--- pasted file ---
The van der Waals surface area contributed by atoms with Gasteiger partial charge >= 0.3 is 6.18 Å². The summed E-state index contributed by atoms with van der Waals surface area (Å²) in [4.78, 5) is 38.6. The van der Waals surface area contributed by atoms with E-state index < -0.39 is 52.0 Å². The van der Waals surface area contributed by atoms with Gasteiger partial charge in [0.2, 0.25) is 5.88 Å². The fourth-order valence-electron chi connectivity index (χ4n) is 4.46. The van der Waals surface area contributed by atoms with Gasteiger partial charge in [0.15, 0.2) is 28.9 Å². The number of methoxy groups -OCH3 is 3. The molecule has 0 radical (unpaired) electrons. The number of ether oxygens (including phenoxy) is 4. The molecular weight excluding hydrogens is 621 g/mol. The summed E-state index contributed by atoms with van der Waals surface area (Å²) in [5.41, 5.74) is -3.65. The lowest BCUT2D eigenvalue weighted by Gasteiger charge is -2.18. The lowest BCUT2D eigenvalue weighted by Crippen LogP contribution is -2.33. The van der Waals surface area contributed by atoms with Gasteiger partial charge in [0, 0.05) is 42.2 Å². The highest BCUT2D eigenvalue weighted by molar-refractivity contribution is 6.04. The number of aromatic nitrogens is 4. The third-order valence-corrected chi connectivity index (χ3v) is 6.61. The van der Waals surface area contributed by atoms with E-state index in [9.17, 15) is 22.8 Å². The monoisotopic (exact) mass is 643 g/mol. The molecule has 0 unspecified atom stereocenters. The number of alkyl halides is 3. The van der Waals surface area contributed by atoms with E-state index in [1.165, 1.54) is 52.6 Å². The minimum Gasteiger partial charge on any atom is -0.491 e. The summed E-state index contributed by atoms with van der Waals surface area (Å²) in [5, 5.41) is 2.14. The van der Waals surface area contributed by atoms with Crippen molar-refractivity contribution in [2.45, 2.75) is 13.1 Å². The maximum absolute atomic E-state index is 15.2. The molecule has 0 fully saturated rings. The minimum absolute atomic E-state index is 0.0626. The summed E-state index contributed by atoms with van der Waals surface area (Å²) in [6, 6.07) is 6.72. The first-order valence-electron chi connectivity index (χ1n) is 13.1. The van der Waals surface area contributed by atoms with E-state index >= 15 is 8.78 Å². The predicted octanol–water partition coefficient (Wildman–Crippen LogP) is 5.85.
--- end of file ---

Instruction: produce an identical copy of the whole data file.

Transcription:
The van der Waals surface area contributed by atoms with Gasteiger partial charge >= 0.3 is 6.18 Å². The summed E-state index contributed by atoms with van der Waals surface area (Å²) in [4.78, 5) is 38.6. The van der Waals surface area contributed by atoms with E-state index < -0.39 is 52.0 Å². The van der Waals surface area contributed by atoms with Gasteiger partial charge in [0.2, 0.25) is 5.88 Å². The fourth-order valence-electron chi connectivity index (χ4n) is 4.46. The van der Waals surface area contributed by atoms with Gasteiger partial charge in [0.15, 0.2) is 28.9 Å². The number of methoxy groups -OCH3 is 3. The molecule has 0 radical (unpaired) electrons. The number of ether oxygens (including phenoxy) is 4. The molecular weight excluding hydrogens is 621 g/mol. The summed E-state index contributed by atoms with van der Waals surface area (Å²) in [5.41, 5.74) is -3.65. The lowest BCUT2D eigenvalue weighted by Gasteiger charge is -2.18. The lowest BCUT2D eigenvalue weighted by Crippen LogP contribution is -2.33. The van der Waals surface area contributed by atoms with Gasteiger partial charge in [0, 0.05) is 42.2 Å². The highest BCUT2D eigenvalue weighted by molar-refractivity contribution is 6.04. The number of aromatic nitrogens is 4. The third-order valence-corrected chi connectivity index (χ3v) is 6.61. The van der Waals surface area contributed by atoms with E-state index in [9.17, 15) is 22.8 Å². The monoisotopic (exact) mass is 643 g/mol. The molecule has 0 unspecified atom stereocenters. The number of alkyl halides is 3. The van der Waals surface area contributed by atoms with E-state index in [1.165, 1.54) is 52.6 Å². The minimum Gasteiger partial charge on any atom is -0.491 e. The summed E-state index contributed by atoms with van der Waals surface area (Å²) in [5, 5.41) is 2.14. The van der Waals surface area contributed by atoms with Crippen molar-refractivity contribution in [2.45, 2.75) is 13.1 Å². The maximum absolute atomic E-state index is 15.2. The molecule has 0 fully saturated rings. The minimum absolute atomic E-state index is 0.0626. The summed E-state index contributed by atoms with van der Waals surface area (Å²) in [6, 6.07) is 6.72. The first-order valence-electron chi connectivity index (χ1n) is 13.1. The van der Waals surface area contributed by atoms with E-state index >= 15 is 8.78 Å². The predicted octanol–water partition coefficient (Wildman–Crippen LogP) is 5.85.